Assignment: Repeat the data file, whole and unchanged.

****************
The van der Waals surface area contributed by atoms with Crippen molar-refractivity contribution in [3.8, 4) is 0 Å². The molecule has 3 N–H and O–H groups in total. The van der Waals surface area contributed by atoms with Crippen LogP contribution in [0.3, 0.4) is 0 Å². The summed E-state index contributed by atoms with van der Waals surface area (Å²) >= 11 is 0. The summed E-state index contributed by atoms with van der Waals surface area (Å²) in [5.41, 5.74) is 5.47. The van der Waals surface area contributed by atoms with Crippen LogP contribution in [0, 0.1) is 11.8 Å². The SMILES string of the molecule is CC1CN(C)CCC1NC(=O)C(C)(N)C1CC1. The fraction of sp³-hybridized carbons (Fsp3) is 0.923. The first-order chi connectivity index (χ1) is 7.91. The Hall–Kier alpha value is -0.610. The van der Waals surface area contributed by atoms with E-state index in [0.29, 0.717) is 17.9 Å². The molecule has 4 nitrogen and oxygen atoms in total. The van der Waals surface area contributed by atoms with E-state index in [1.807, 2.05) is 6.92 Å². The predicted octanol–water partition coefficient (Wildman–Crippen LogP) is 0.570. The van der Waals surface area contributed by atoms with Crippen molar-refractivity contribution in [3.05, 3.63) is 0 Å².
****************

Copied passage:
The van der Waals surface area contributed by atoms with Crippen molar-refractivity contribution in [3.8, 4) is 0 Å². The molecule has 3 N–H and O–H groups in total. The van der Waals surface area contributed by atoms with Crippen LogP contribution in [0.3, 0.4) is 0 Å². The summed E-state index contributed by atoms with van der Waals surface area (Å²) >= 11 is 0. The summed E-state index contributed by atoms with van der Waals surface area (Å²) in [5.41, 5.74) is 5.47. The van der Waals surface area contributed by atoms with Crippen LogP contribution in [0, 0.1) is 11.8 Å². The SMILES string of the molecule is CC1CN(C)CCC1NC(=O)C(C)(N)C1CC1. The fraction of sp³-hybridized carbons (Fsp3) is 0.923. The first-order chi connectivity index (χ1) is 7.91. The Hall–Kier alpha value is -0.610. The van der Waals surface area contributed by atoms with E-state index in [0.29, 0.717) is 17.9 Å². The molecule has 4 nitrogen and oxygen atoms in total. The van der Waals surface area contributed by atoms with E-state index in [1.807, 2.05) is 6.92 Å². The predicted octanol–water partition coefficient (Wildman–Crippen LogP) is 0.570. The van der Waals surface area contributed by atoms with Crippen molar-refractivity contribution in [3.05, 3.63) is 0 Å².